With Kung Fu Hustle the myth of Stephen Chow achieves critical mass—not just for the enduring cult he has created, the phenomenal box office his work generates, or even the collective pleasure his local audience experiences whenever he releases a film. Such marvels are by now routine. Opening at a time when Hong Kong was mired in an economic and political funk ominously symbolized by the continuing decline of its film industry, Hustle has given the people a reason to believe again.
Chow does it by simply reaching back and looking forward. True to its title, the film draws generously from wuxia (martial arts) films, the genre that put Hong Kong on the map of brand-name cinemas. Chow is a genius in generating extraordinary drama from the familiar. Here, he not only pays tribute to wuxia but also uses its history—not just conventions—as narrative shorthand and fodder for comedy. He dips into the lo-tech Cantonese films of the Fifties and Sixties, striking a balance between necessary cynicism and sentimental nostalgia by at once milking them for laughter and essaying them to create a world of rich human complexity beneath its deceptive surface. The key source is the five-part 1964 series Buddha’s Palm, which attained cult status in the Seventies when discovered by late-night television viewers who reveled in its melodramatic excesses, kitschy special effects, and slapdash spirituality.
The appeal of Buddha’s Palm to Chow is easy to understand. Its hero is a no-talent martial artist picked on by everyone from his own sifu to the girl he loves to the guy she marries, until he fortuitously masters the titular fighting technique and becomes the martial world’s Supreme Number One. Chow built his stellar career on playing the underdog, a Chaplin-esque figure who rises above his wretched station by overcoming impossible odds. Undaunted by the constant humiliations heaped upon him by people of higher social standing, Chow’s character never fails to have the last laugh, more often than not by a few clever twists of his nimble tongue. Such verbal humor involves the exercise of an attitude known as mo lay tau, an irreverence expressed in mischievous, nonsensical comic remarks, often adopted by the defeated as a face-saving stance to claim moral victory. Popular since the late Eighties, when Hong Kong was cloaked in gloom and doom over the impending reunification with China, this attitude has endured through the recent years of economic slump and political frustration. Chow’s comedy so successfully embodies mo lay tau that he has become synonymous with it.
It’s a mode marked by superb timing, idiosyncratic line reading, and an iconoclastic deadpan delivery. Unlike Jackie Chan, whose expressive face is rigged to a hyperactive nerve center, Chow sports a visage deliberately excised of emotions. He fires off his jokes with measured phrasings and exaggerated pauses, calling attention to the blankness of his expression, written all over with fake seriousness. He is also a highly physical comedian, so flexible and agile that he frequently performs his own stunts. Such abilities further endear him to Hong Kong audiences, who, after years of exposure to high-caliber action, are very good at sniffing out impostors.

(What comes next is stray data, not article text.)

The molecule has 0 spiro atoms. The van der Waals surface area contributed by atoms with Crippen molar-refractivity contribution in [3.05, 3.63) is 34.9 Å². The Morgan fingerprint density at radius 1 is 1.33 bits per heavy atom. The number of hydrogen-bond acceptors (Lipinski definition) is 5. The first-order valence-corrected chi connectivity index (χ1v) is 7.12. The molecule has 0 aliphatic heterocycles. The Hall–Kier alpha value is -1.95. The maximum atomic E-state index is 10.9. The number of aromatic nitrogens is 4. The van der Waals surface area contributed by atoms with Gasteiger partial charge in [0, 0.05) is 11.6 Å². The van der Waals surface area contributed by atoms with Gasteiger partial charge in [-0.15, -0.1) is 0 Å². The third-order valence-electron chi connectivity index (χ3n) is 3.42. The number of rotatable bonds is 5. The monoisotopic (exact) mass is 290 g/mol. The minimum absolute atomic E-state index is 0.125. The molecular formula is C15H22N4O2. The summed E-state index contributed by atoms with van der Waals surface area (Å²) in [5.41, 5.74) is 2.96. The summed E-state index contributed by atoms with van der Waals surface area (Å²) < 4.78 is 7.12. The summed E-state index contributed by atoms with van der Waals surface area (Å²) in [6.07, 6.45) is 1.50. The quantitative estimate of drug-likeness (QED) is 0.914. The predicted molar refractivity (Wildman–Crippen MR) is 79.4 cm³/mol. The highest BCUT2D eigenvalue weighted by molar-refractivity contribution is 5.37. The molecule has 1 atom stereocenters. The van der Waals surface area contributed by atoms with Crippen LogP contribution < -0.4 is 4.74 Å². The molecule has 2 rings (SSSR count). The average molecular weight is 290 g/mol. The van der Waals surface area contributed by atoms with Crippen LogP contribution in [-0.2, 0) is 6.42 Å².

Chow also gets a lot of mileage out of blending genres. In Kung Fu Hustle, he marries his wuxia references to the tenement film, specifically the 1963 Guangdong classic 72 Tenants (and Chor Yuen’s popular 1973 remake), a Capra-esque tale about poor people living in the crowded lower depths. Chow sets the film in a Shanghai shantytown, tracing the story back to its actual city-stage origin. Doing so, he not only takes Hong Kong viewers back to their days of hardship but also extends an invitation to his new audience in China, where a cult was spawned by the star’s two-part masterpiece A Chinese Odyssey. In fact, Chow appropriates Hong Kong’s past to address China’s current anxieties over rapid modernization and secures the former colony’s bond with its semi-reunited motherland-in both emotional and film business terms. It’s not surprising that Hustle was a runaway hit in both markets.
But merely conquering China isn’t enough for Chow. This time, with obvious designs on a wider global impact, he’s teamed up with Columbia Pictures. Aiming for more universal appeal, he tones down his patented verbal humor and plays up the underdog persona. And, with the studio’s deep pockets, he updates the wuxia myth by staging fight scenes with the kind of CG effects used in The Matrix and other American sci-fi films that had appropriated kung-fu choreography in the first place. In other words, with his new film Chow positions himself for West consumption by turning the tables on Hollywood with reverse sampling.